Figure 2. 

Behavioral results. (A) Average reversal latencies for suppressed-eye probes reported as a function of reversal latency and corresponding standard errors of the means. (B) Reversal latency (msec) for all suppressed-eye probe trials for all participants. Reversal latencies were grouped into 100-msec wide bins (plotted along the x axis). Bin count plotted along the y axis. Colored regions and dashed lines that separate them represent average quartile boundaries.

Figure 2. 

Behavioral results. (A) Average reversal latencies for suppressed-eye probes reported as a function of reversal latency and corresponding standard errors of the means. (B) Reversal latency (msec) for all suppressed-eye probe trials for all participants. Reversal latencies were grouped into 100-msec wide bins (plotted along the x axis). Bin count plotted along the y axis. Colored regions and dashed lines that separate them represent average quartile boundaries.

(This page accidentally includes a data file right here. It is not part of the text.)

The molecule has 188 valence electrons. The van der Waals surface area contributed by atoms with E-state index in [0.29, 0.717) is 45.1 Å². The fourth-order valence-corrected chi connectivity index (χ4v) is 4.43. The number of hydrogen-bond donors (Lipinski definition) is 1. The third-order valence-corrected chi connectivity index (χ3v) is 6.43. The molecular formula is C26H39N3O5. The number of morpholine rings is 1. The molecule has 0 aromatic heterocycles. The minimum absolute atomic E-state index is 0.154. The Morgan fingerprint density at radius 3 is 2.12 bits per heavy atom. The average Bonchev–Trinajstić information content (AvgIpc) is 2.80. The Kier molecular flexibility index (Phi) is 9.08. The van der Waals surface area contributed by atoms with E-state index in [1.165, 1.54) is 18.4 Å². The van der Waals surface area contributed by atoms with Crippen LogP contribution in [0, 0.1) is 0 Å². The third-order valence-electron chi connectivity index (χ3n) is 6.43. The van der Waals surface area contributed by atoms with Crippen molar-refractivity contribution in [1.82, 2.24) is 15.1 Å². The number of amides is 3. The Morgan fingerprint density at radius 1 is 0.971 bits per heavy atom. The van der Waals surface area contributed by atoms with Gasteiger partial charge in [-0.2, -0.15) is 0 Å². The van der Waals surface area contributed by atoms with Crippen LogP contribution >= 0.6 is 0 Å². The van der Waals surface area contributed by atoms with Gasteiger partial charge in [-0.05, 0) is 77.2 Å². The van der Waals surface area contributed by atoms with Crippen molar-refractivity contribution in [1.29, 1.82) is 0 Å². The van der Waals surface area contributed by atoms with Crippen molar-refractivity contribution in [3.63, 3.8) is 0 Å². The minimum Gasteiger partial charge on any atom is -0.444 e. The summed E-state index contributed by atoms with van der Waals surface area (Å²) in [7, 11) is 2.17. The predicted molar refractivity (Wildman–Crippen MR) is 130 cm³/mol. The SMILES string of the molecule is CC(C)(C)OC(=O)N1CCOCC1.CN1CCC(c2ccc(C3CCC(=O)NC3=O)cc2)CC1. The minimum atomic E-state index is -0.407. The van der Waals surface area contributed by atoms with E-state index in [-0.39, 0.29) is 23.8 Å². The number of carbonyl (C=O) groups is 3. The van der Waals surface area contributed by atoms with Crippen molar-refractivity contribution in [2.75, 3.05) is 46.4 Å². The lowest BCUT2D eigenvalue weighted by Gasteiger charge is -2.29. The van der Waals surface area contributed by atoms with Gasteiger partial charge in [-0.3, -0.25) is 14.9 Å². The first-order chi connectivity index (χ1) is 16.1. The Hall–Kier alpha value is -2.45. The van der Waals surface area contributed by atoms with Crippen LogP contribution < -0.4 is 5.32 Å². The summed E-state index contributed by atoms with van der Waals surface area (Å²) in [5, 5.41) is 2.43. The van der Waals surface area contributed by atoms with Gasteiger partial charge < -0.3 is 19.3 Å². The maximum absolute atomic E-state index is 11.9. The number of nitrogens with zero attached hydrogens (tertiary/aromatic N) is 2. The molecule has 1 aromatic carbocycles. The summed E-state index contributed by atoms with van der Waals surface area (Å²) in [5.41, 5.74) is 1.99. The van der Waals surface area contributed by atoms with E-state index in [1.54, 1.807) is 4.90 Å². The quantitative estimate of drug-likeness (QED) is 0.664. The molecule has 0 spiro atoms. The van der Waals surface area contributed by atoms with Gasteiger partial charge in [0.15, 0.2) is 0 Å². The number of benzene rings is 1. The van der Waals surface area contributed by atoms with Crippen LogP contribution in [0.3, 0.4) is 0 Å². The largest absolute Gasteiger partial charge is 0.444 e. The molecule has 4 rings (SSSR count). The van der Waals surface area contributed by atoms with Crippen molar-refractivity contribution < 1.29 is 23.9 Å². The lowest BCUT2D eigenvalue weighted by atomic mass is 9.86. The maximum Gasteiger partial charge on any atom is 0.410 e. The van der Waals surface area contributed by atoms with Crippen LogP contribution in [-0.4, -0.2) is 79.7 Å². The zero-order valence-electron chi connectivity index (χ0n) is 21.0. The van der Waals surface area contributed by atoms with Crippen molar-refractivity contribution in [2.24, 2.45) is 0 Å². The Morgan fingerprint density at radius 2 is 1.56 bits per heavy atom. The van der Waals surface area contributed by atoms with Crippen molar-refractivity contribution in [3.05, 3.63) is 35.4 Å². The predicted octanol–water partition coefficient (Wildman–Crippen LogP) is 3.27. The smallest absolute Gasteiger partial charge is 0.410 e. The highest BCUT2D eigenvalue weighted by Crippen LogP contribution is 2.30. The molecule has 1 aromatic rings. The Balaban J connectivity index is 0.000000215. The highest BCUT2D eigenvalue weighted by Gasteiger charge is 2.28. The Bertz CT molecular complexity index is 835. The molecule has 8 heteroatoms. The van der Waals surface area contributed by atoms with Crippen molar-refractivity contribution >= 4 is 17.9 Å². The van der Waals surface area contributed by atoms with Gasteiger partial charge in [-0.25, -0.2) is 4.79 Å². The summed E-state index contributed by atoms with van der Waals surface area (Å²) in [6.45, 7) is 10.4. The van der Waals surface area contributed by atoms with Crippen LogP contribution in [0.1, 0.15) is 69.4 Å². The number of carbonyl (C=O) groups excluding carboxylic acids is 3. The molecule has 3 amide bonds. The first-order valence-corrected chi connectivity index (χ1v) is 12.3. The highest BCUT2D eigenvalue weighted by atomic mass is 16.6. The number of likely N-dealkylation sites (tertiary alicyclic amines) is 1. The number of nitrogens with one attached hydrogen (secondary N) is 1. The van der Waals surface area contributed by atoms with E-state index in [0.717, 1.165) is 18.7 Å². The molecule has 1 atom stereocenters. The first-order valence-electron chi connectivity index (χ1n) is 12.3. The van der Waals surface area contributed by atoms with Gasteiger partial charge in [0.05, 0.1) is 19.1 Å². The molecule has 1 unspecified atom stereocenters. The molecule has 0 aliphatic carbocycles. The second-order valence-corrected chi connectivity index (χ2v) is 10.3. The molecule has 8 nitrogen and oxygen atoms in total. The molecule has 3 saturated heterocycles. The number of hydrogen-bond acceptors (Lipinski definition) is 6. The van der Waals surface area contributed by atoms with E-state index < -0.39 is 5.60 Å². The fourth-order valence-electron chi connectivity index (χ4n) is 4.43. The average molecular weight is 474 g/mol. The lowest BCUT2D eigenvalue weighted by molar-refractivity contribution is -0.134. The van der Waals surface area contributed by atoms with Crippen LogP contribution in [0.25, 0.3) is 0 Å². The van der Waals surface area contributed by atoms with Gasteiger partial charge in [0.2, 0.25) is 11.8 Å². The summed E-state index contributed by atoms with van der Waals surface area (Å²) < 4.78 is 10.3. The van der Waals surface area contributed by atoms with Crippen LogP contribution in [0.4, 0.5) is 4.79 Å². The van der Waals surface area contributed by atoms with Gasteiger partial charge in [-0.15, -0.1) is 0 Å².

ERPs: Sensory Components

Topographic plots are displayed for the P1 and N1 components (Figure 3A). Figure 3B shows the grand-average waveforms for suppressed-eye (red) and dominant-eye (blue) probes for electrode locations P3 and P4. ERPs elicited by suppressed-eye probes differed in amplitude from dominant-eye probes in two early time windows, whose timing and topographic distributions are consistent with an N1 (inversion when comparing posterior vs. anterior locations; delayed timing of posterior N1 relative to anterior N1). In particular the N1 (P3: t(14) = 2.78, p < .05; P4: t(14) = 2.49, p < .05) amplitudes were larger for suppressed-eye than for dominant-eye probes. Suppressed-eye and dominant-eye probes were statistically indistinguishable within the P1 component window (P3: p = .26; P4: p = .58).